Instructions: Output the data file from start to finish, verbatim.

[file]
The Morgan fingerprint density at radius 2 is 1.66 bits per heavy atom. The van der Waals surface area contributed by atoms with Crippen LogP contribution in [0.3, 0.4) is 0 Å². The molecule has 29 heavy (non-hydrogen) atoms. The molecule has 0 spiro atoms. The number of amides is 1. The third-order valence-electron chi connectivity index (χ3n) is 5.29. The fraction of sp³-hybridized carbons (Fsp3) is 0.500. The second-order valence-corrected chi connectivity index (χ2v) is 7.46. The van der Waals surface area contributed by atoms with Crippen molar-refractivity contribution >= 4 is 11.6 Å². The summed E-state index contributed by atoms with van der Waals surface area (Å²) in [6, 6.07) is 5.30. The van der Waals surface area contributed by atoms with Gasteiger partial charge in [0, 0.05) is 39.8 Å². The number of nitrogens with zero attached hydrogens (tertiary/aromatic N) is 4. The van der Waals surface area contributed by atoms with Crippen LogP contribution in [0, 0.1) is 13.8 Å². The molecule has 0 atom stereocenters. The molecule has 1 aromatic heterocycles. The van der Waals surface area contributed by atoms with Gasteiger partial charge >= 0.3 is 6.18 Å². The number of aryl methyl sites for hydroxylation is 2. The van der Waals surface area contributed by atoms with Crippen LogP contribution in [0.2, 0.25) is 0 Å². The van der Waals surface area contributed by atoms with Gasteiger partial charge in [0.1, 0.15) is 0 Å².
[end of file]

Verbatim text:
The Morgan fingerprint density at radius 2 is 1.66 bits per heavy atom. The van der Waals surface area contributed by atoms with Crippen LogP contribution in [0.3, 0.4) is 0 Å². The molecule has 29 heavy (non-hydrogen) atoms. The molecule has 0 spiro atoms. The number of amides is 1. The third-order valence-electron chi connectivity index (χ3n) is 5.29. The fraction of sp³-hybridized carbons (Fsp3) is 0.500. The second-order valence-corrected chi connectivity index (χ2v) is 7.46. The van der Waals surface area contributed by atoms with Crippen molar-refractivity contribution >= 4 is 11.6 Å². The summed E-state index contributed by atoms with van der Waals surface area (Å²) in [6, 6.07) is 5.30. The van der Waals surface area contributed by atoms with Gasteiger partial charge in [0, 0.05) is 39.8 Å². The number of nitrogens with zero attached hydrogens (tertiary/aromatic N) is 4. The van der Waals surface area contributed by atoms with Crippen LogP contribution in [0, 0.1) is 13.8 Å². The molecule has 0 atom stereocenters. The molecule has 1 aromatic heterocycles. The van der Waals surface area contributed by atoms with Gasteiger partial charge >= 0.3 is 6.18 Å². The number of aryl methyl sites for hydroxylation is 2. The van der Waals surface area contributed by atoms with Crippen LogP contribution in [0.2, 0.25) is 0 Å². The van der Waals surface area contributed by atoms with Gasteiger partial charge in [0.1, 0.15) is 0 Å².